A bill to repeal presumptive probation in South Dakota failed in the state Senate last week, despite the proposal’s support from new Attorney General Jason Ravnsborg. According to KNBN NewsCenter1, senators voted 18-12 against Senate Bill 19, which the Legislative Research Council predicted would cost the state $54 million in the next decade.
Governor Kristi Noem also asked legislators to hold off on voting in favor of the bill, which passed out of the Senate Judiciary Committee February 21st, 5 votes in favor to 2 votes against.
The presumptive probation policy that is currently in place requires South Dakota judges to sentence specific non-violent felony offenders, often those facing drug possession and use charges, to probation rather than prison, unless the judge feels that there is a significant risk to the public. This policy has been in place since 2013, when a Republican-led overhaul of South Dakota’s justice system aimed to reduce expensive population growth in the state prison system.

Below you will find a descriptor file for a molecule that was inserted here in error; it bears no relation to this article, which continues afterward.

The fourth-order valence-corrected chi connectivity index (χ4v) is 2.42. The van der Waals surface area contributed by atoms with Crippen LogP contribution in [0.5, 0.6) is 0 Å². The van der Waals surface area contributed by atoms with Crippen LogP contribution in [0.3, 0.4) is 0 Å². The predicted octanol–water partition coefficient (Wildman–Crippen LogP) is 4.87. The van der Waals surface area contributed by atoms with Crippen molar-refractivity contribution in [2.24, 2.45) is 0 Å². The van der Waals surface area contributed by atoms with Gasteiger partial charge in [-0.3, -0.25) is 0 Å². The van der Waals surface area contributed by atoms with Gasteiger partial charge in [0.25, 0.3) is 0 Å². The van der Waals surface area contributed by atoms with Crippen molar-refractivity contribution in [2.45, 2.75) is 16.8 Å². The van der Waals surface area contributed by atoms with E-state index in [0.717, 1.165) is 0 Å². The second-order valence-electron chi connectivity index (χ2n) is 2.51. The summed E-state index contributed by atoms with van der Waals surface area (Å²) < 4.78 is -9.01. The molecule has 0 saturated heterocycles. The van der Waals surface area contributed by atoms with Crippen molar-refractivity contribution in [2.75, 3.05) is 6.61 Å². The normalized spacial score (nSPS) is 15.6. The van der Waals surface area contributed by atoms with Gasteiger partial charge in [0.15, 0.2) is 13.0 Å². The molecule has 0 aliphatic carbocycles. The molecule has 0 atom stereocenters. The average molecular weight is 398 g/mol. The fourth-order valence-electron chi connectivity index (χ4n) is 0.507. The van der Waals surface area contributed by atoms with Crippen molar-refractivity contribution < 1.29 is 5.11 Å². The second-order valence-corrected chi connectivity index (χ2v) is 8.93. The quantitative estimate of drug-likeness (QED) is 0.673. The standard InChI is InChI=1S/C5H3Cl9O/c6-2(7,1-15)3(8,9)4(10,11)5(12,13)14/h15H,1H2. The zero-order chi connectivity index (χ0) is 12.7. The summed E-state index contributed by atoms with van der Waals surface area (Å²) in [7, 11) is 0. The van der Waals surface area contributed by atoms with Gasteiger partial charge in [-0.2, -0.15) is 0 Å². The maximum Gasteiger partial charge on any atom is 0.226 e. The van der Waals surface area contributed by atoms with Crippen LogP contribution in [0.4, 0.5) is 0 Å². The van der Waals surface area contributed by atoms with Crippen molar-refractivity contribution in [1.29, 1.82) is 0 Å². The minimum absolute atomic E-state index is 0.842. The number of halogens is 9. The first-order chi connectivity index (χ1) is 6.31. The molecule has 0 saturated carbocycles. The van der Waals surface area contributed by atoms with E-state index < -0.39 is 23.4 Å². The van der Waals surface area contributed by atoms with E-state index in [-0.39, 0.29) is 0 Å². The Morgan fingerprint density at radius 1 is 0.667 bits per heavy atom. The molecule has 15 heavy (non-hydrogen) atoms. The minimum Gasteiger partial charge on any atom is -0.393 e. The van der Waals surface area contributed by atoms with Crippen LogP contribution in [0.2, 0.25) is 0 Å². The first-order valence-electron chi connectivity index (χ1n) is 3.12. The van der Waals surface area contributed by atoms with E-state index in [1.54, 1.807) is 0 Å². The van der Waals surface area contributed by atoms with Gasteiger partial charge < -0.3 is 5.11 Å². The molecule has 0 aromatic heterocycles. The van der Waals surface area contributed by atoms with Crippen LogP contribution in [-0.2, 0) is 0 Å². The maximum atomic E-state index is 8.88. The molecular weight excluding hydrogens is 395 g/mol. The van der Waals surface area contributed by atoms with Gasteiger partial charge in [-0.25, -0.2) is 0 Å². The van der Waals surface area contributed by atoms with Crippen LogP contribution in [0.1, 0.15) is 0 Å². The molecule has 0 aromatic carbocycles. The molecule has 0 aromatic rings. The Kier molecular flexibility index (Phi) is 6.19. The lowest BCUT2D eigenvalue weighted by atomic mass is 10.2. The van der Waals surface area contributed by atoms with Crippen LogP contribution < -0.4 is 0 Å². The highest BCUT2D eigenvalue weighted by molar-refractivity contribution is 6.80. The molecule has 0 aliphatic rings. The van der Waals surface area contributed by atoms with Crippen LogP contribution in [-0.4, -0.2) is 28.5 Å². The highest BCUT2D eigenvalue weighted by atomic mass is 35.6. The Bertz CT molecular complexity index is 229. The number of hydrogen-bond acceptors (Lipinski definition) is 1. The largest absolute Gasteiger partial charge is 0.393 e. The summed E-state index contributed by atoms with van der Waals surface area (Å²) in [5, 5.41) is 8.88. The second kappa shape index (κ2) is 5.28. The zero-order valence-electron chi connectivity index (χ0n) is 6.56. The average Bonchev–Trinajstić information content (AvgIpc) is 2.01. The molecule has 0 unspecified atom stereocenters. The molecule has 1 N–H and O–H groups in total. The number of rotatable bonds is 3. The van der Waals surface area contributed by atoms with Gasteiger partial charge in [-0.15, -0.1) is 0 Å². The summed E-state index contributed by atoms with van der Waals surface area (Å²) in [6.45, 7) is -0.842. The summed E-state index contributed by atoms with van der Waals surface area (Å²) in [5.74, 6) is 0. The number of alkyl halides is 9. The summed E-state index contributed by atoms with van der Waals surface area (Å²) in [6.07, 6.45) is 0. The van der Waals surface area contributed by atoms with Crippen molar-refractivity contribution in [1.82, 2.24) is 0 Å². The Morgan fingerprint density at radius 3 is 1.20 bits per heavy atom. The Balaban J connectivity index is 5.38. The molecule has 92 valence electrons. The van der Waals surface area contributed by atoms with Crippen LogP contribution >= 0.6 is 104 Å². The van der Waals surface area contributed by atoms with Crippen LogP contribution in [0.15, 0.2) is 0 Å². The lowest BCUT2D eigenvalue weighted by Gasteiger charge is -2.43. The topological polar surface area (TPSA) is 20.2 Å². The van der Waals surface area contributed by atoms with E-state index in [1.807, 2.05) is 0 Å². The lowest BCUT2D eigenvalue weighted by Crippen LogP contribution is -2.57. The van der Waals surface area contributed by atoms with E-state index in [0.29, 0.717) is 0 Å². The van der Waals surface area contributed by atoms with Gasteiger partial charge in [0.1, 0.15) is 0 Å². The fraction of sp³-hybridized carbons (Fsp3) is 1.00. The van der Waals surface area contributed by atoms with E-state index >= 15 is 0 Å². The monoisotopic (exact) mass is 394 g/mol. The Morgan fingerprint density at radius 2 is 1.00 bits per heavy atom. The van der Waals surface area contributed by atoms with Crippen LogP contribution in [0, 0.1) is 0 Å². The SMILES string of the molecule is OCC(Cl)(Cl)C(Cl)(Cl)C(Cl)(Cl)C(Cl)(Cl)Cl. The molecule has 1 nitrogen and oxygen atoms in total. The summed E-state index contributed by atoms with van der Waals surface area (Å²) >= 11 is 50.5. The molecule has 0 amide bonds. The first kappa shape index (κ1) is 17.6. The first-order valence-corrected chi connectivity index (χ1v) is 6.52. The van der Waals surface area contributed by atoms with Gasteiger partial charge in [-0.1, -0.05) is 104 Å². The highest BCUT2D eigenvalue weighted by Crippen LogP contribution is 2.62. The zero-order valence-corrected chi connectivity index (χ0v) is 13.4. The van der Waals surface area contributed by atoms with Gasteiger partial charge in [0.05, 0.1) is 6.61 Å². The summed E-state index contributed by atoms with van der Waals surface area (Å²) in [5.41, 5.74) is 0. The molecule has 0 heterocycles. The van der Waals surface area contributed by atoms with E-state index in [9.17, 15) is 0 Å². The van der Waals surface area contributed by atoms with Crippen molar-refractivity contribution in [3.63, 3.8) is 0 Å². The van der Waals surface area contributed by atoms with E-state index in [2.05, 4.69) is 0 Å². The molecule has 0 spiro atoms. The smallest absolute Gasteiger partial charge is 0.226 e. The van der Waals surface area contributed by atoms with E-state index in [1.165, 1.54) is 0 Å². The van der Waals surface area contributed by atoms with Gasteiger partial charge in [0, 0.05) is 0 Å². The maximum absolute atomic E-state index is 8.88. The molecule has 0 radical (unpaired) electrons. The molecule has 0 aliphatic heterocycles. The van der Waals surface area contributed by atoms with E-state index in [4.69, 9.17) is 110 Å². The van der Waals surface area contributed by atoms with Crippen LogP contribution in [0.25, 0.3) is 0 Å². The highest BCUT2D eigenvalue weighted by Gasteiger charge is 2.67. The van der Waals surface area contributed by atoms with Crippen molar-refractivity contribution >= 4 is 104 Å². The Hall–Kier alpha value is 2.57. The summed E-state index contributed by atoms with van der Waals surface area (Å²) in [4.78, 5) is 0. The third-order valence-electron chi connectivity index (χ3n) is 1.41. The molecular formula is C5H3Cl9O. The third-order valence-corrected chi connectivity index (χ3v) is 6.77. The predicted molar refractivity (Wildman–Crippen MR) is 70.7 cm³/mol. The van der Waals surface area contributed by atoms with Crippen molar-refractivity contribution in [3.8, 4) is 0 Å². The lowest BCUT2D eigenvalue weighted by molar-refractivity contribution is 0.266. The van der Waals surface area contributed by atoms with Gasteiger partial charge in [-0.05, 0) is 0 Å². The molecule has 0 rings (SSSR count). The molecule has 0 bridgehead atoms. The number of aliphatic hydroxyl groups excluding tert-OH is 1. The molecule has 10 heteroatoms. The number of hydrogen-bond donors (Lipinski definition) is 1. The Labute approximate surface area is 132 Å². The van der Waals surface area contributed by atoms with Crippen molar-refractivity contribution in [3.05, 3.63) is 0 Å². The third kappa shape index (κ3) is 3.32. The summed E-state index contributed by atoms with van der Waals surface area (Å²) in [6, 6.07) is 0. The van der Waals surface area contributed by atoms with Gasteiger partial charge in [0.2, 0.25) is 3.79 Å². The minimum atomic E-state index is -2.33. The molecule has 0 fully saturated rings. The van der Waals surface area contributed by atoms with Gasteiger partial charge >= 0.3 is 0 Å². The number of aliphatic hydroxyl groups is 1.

Ravnsborg says the previous policy hasn’t worked, and meth addiction continues to be a problem in South Dakota, with rising populations for county jails instead of state prisons. Opponents warned that repealing presumptive probation would not allow legislators to avoid building new prisons. The 2013 overhaul has saved South Dakota approximately $28 million, and a repeal would likely result in more people being sent to prison, and overall, more prison space being made necessary.
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